America is not ready for a major outbreak of an infectious disease.

According to a new report published on December 17th by the Trust for America’s Health and the Robert Wood Johnson Foundation, over half of U.S. states are poorly prepared to respond to infectious disease outbreaks. The data showed that 28 states and Washington, D.C. were not sufficiently prepared to prevent, detect, diagnose and respond to major infectious disease epidemics.

Majority of States not well prepared to handle disease outbreaks

The researchers who produced the Outbreaks report noted that U.S. public health authorities must increase efforts to protect Americans from emerging diseases such as Middle East respiratory syndrome coronavirus (MERS-CoV) and antibiotic-resistant superbugs, along with known infectious diseases including tuberculosis and whooping cough.

Statement from executive director of TFAH

“The overuse of antibiotics and underuse of vaccinations along with unstable and insufficient funding have left major gaps in our country’s ability to prepare for infectious disease threats,” Jeffrey Levi, PhD, executive director of TFAH, noted in a statement about the 2015 report. “We cannot afford to continue to be complacent. Infectious diseases – which are largely preventable – disrupt the lives of millions of Americans and contribute to billions of dollars in unnecessary healthcare costs each year.”

Highlights from TFAH 2016 disease Outbreaks report

Healthcare-associated Infections are a major problem in the U.S. Close to one out of every 25 people who are hospitalized each year in America sends up with a healthcare-associated infection, with more than 75,000 a year dying from the infection. Also of note, a mere 9 states have improved their standardized infection ratio (SIR) for central line-associated blood stream infections from 2012 to 2013.

Avoidance of childhood vaccinations is also a growing issue. Of note, there were over 600 cases of measles and 33,000 cases of whooping cough reported in the U.S. last year. Overall, around 90% of all U.S. kindergarteners did have all recommended vaccinations, but rates are much lower in a few cities and states (making these areas vulnerable to infectious disease outbreaks). Things get worse as children get older, given that 28% of American preschoolers do not get all of the medically recommended vaccinations. The report also highlights that 20 states have laws that either exclude philosophical exemptions to vaccinations or require a parental notarization/affidavit to get a religious or philosophical exemption to attend school without the recommended vaccinations.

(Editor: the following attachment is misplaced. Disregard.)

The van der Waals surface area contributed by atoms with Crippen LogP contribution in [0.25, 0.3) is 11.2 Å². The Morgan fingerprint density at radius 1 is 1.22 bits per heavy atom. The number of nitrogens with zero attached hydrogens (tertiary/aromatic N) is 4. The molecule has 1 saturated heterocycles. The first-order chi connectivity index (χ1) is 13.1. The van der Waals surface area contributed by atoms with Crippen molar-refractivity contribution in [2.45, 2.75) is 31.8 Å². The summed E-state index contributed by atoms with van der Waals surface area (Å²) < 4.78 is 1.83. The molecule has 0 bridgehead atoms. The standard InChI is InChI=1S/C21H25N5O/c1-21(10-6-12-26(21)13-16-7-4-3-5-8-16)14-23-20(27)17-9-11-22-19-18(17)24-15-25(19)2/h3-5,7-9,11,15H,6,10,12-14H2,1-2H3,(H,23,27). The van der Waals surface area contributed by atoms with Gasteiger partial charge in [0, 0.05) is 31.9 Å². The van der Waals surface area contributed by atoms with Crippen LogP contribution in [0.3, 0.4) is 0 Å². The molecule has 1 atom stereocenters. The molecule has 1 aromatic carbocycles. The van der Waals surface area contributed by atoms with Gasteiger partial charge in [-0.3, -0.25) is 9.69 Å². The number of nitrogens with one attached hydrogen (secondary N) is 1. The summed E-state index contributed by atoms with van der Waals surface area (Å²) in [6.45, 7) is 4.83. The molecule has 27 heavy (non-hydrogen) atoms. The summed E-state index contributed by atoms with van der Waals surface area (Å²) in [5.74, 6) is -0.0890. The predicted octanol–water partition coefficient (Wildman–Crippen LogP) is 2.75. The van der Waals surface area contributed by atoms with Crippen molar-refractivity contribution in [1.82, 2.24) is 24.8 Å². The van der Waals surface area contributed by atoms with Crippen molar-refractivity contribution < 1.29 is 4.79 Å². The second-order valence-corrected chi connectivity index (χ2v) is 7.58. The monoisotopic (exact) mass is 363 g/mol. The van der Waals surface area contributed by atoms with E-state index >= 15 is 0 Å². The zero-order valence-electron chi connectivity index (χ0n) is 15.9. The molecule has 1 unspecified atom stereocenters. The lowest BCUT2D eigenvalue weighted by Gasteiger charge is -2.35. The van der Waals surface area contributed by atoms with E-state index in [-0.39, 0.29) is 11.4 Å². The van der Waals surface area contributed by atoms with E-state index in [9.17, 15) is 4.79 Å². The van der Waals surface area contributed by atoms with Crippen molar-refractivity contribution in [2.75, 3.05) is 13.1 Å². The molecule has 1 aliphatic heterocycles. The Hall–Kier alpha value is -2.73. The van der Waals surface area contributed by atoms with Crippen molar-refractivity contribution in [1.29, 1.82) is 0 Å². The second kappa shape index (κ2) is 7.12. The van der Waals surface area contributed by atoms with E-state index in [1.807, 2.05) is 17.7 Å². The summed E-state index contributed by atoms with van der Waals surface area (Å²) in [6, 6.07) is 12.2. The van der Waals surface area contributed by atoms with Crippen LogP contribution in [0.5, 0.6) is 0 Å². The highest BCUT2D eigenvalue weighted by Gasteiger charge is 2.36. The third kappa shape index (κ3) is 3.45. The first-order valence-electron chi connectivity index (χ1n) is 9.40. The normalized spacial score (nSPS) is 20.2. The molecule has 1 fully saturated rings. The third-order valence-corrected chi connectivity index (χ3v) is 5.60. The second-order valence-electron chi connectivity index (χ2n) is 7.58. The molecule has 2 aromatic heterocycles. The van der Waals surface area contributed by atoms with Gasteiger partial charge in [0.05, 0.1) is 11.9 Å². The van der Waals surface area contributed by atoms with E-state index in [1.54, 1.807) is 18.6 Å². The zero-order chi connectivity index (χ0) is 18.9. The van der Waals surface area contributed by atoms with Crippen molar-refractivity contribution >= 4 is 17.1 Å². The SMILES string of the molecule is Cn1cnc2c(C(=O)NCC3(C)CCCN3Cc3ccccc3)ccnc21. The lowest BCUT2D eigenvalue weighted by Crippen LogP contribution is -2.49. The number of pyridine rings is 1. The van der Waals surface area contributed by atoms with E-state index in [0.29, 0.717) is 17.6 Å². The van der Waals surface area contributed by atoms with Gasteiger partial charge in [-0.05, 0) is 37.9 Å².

Flu vaccinations are another public health problem here in the U.S. Annual flu epidemics typically lead to between 3,000 to 49,000 deaths a year (depending on strain), over $10 billion in direct medical expenses and around $16 billion in lost earnings due days of work missed. In 18 states, at least half of the population (ages 6 months and older) received flu shots or the seasonal flu from Fall 2014 to Spring 2015. The national average is 47.1 percent. Rates are lowest among young and middle age adults (only 38 percent of 18- to 64-year-olds are vaccinated).

Hepatitis C and HIV/AIDS remain problems. Among the more than 1.2 million Americans who currently have HIV, around one in eight do not know they are infected. Hepatitis C infections (largely connected to a increase in heroin and drug use from those starting with prescription painkillers) were up 150%  from 2010 to 2013. Laws in 16 states and Washington, D.C. permit syringe exchange programs, and 43 states and D.C. require reporting all (both detectable and undetectable) CD4 cell count and HIV viral load data to the state HIV surveillance program.

Food safety is another major issue in the U.S. today. The report notes that nearly 48 million Americans become ill from a foodborne illness each year. Moreover, only 39 states met the national performance target of testing 90% of E.coli O157 cases within four days (2013 data).

Preparations for emerging threats still needs more work. Despite notable advances in preparing for public health emergencies, including bioterror or natural disease outbreaks, over the last few years, more work remains. The report highlights that gaps in preparation are getting worse as resources have been cut in many cases. Only 36 states have a biosafety professional employed in their state public health labs. These facilities are a key part of the effort to detect, diagnose and contain disease outbreaks. Of note, 15 states have finalized climate change adaption plans that discuss possible impacts on human health.

Last but not least, the growing number of superbugs, especially in hospitals, is a major public health issue with no solution in sight. Over two million Americans catch antibiotic-resistant infections each year, resulting in an average of 23,000 deaths a year, $20 billion in direct medical costs and over $35 billion in economic productivity losses.